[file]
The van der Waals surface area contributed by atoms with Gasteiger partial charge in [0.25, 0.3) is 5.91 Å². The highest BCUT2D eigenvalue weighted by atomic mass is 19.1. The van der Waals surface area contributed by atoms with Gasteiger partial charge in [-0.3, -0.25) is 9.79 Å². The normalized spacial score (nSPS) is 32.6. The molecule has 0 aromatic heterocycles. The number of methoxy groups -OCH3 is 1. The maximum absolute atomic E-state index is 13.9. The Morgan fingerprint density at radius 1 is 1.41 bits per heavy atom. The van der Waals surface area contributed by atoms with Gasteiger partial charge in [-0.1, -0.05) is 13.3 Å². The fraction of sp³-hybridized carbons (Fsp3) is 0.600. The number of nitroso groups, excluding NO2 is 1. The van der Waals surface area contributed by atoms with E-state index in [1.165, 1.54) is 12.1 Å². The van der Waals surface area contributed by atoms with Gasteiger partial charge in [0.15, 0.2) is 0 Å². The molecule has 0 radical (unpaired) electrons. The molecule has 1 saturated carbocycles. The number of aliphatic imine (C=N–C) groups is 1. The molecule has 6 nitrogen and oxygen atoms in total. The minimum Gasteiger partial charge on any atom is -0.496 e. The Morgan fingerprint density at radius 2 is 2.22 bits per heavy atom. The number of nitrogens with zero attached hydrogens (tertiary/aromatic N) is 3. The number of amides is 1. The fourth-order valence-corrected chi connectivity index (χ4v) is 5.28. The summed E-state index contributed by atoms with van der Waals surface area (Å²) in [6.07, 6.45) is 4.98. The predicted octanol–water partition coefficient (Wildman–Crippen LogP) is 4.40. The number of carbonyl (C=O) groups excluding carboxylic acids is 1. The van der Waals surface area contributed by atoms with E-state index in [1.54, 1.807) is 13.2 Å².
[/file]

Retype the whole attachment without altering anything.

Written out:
The van der Waals surface area contributed by atoms with Gasteiger partial charge in [0.25, 0.3) is 5.91 Å². The highest BCUT2D eigenvalue weighted by atomic mass is 19.1. The van der Waals surface area contributed by atoms with Gasteiger partial charge in [-0.3, -0.25) is 9.79 Å². The normalized spacial score (nSPS) is 32.6. The molecule has 0 aromatic heterocycles. The number of methoxy groups -OCH3 is 1. The maximum absolute atomic E-state index is 13.9. The Morgan fingerprint density at radius 1 is 1.41 bits per heavy atom. The van der Waals surface area contributed by atoms with Gasteiger partial charge in [-0.1, -0.05) is 13.3 Å². The fraction of sp³-hybridized carbons (Fsp3) is 0.600. The number of nitroso groups, excluding NO2 is 1. The van der Waals surface area contributed by atoms with E-state index in [1.165, 1.54) is 12.1 Å². The van der Waals surface area contributed by atoms with Gasteiger partial charge in [0.15, 0.2) is 0 Å². The molecule has 0 radical (unpaired) electrons. The molecule has 1 saturated carbocycles. The number of aliphatic imine (C=N–C) groups is 1. The molecule has 6 nitrogen and oxygen atoms in total. The minimum Gasteiger partial charge on any atom is -0.496 e. The Morgan fingerprint density at radius 2 is 2.22 bits per heavy atom. The number of nitrogens with zero attached hydrogens (tertiary/aromatic N) is 3. The number of amides is 1. The fourth-order valence-corrected chi connectivity index (χ4v) is 5.28. The summed E-state index contributed by atoms with van der Waals surface area (Å²) in [6.07, 6.45) is 4.98. The predicted octanol–water partition coefficient (Wildman–Crippen LogP) is 4.40. The number of carbonyl (C=O) groups excluding carboxylic acids is 1. The van der Waals surface area contributed by atoms with E-state index in [1.54, 1.807) is 13.2 Å².